'Be a patriot...be an informer!'
By Fish Griwkowsky for Edmonton Sun on April 22, 2007
As a piece of protest in the form of a massive art installation, Year Zero is the most ambitious thing Trent Reznor has ever successfully attempted.
It's portrait of a dystopian America of 2022, one that drugs its citizens, executes protesters and has endured nuclear war with the Middle East. Democracy is over.
For months now, there's been a stream of viral marketing and intentionally leaked songs, including a web-based maze of historical sites from the future which includes photos from the dirty-bombed ruins of the 81st Academy Awards.
The entire project mirrors David Bowie's Outside, where he painted the turn of the 20th century a few years early, seen through the eyes of a serial-killer-as-artist.
Reznor's foray into science fiction is wider, bleaker and just plain freaky - especially given the "Presence," a four-fingered hand that comes down from the sky at the end of the narrative.
Is it the result of mass hallucination? Theories abound on the NIN wiki.
But what about the music, the new "soundtrack" to all this? Reznor made most of the album in his spare time on the road for the With Teeth tour. It's jagged and piecemeal, yet coherent.
The man is a master producer, after all. I've been following this band since the beginning, but if With Teeth was your entry point in 2005, you might find this one too noisy and complicated. It's more subtle.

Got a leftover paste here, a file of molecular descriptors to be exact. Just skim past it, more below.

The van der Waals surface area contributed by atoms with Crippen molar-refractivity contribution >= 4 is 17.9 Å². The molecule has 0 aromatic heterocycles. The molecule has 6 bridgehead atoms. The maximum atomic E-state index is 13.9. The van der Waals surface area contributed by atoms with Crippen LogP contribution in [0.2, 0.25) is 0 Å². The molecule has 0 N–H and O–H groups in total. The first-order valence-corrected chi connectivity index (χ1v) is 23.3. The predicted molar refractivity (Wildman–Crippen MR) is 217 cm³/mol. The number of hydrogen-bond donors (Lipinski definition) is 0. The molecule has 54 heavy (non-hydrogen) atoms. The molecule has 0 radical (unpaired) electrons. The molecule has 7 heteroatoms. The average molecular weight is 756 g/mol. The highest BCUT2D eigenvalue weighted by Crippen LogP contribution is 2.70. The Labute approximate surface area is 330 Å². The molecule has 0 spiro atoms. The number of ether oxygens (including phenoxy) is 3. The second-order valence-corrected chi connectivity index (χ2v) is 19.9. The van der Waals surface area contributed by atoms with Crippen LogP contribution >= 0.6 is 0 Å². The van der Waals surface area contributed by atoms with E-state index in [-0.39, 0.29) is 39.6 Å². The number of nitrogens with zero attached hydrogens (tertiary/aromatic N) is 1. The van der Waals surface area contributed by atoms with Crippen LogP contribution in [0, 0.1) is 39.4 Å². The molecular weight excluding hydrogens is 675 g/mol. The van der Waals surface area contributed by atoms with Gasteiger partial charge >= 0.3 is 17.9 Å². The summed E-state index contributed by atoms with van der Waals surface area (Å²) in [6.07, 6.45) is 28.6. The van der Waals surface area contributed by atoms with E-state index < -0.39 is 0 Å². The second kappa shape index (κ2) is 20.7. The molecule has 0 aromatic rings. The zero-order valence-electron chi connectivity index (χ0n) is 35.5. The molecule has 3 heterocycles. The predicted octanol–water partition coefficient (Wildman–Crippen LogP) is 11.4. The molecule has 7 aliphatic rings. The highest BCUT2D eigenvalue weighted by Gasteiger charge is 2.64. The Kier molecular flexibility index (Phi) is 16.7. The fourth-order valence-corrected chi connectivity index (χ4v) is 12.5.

Though it's still solidly pop-industrial, Trent has gone back to the days of Broken and Fixed, EPs so hard and fuzzy and distorted and violent they still require a certain temperament to swallow. You have to be seriously on board.
Year Zero isn't as harrowing as Fixed throughout, there's plenty of hooks and even still waters - but it does dive deep into the static more than once. It's also no Downward Spiral, as some critics have said - unless you listen to the music while looking at the accompanying Web material.
Then it becomes something else, more complete, certainly revolutionary. A next-generation step, as they say in the gaming world, entirely user-driven and unique.
Back is also Reznor's vaguely homoerotic "becoming" theme, especially on the crunchy Vessel, a clear shot at the idea of being born again. But like so much on this album, taken to its extreme speculative limit.
Though I understand there is a tonal theme, one mud-covered and coughing and powerless, what's missing is a perfect hit for the overture, though the melted guitars on The Warning should be on every radio.
The songs are powerful, the ideas, like "there's bullet holes where my compassion used to be," focused. But given the larger art of the thing it's forgivable.
This album is absolutely intended as a warning, including a sticker on the back that states "Be a patriot - be an informer!"
As Reznor's most political work, it's also intended to urge a resistance. He saw something in the eyes of hundreds of thousands fans out there on his last tour that scared him. This is an absolutely fascinating reaction that transcends a mere record. Truly wild.
Transcribed by JessicaSarahS